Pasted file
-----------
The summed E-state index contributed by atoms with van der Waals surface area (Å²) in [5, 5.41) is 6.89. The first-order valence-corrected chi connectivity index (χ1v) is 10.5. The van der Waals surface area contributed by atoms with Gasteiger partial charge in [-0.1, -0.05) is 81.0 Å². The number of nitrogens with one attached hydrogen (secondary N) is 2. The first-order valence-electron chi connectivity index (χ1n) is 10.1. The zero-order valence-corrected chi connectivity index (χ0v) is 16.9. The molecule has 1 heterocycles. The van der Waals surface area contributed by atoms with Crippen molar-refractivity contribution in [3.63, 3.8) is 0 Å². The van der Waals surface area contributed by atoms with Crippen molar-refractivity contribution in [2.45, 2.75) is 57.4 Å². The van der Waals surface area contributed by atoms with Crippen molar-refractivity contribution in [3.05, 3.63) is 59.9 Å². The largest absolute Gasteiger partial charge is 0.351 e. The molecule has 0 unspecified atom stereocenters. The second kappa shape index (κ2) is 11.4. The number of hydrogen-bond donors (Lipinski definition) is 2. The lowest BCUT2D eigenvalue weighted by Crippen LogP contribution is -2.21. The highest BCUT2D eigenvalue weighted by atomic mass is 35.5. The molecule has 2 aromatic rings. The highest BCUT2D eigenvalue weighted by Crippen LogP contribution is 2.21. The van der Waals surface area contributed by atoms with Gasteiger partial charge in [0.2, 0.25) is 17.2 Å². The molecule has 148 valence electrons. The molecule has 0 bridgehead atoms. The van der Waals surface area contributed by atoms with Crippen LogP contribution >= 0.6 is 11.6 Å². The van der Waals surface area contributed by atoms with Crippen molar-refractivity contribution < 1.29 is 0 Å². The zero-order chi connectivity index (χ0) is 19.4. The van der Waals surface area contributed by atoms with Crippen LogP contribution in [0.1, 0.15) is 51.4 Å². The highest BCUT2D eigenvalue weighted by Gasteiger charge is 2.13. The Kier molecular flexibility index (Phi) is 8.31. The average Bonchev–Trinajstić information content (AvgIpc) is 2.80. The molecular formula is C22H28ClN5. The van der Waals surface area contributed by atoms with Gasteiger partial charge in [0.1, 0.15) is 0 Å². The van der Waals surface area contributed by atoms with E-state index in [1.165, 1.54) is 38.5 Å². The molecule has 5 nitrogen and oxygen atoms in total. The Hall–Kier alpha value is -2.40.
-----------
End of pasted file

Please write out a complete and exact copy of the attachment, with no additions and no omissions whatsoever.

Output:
The summed E-state index contributed by atoms with van der Waals surface area (Å²) in [5, 5.41) is 6.89. The first-order valence-corrected chi connectivity index (χ1v) is 10.5. The van der Waals surface area contributed by atoms with Gasteiger partial charge in [-0.1, -0.05) is 81.0 Å². The number of nitrogens with one attached hydrogen (secondary N) is 2. The first-order valence-electron chi connectivity index (χ1n) is 10.1. The zero-order valence-corrected chi connectivity index (χ0v) is 16.9. The molecule has 1 heterocycles. The van der Waals surface area contributed by atoms with Crippen molar-refractivity contribution in [3.63, 3.8) is 0 Å². The van der Waals surface area contributed by atoms with Crippen molar-refractivity contribution in [2.45, 2.75) is 57.4 Å². The van der Waals surface area contributed by atoms with Crippen molar-refractivity contribution in [3.05, 3.63) is 59.9 Å². The largest absolute Gasteiger partial charge is 0.351 e. The molecule has 0 unspecified atom stereocenters. The second kappa shape index (κ2) is 11.4. The number of hydrogen-bond donors (Lipinski definition) is 2. The lowest BCUT2D eigenvalue weighted by Crippen LogP contribution is -2.21. The highest BCUT2D eigenvalue weighted by atomic mass is 35.5. The molecule has 2 aromatic rings. The highest BCUT2D eigenvalue weighted by Crippen LogP contribution is 2.21. The van der Waals surface area contributed by atoms with Gasteiger partial charge in [0.2, 0.25) is 17.2 Å². The molecule has 148 valence electrons. The molecule has 0 bridgehead atoms. The van der Waals surface area contributed by atoms with Crippen LogP contribution >= 0.6 is 11.6 Å². The van der Waals surface area contributed by atoms with Crippen molar-refractivity contribution < 1.29 is 0 Å². The zero-order chi connectivity index (χ0) is 19.4. The van der Waals surface area contributed by atoms with Crippen LogP contribution in [0.1, 0.15) is 51.4 Å². The highest BCUT2D eigenvalue weighted by Gasteiger charge is 2.13. The Kier molecular flexibility index (Phi) is 8.31. The average Bonchev–Trinajstić information content (AvgIpc) is 2.80. The molecular formula is C22H28ClN5. The van der Waals surface area contributed by atoms with Gasteiger partial charge in [0.1, 0.15) is 0 Å². The van der Waals surface area contributed by atoms with E-state index in [1.165, 1.54) is 38.5 Å². The molecule has 5 nitrogen and oxygen atoms in total. The Hall–Kier alpha value is -2.40.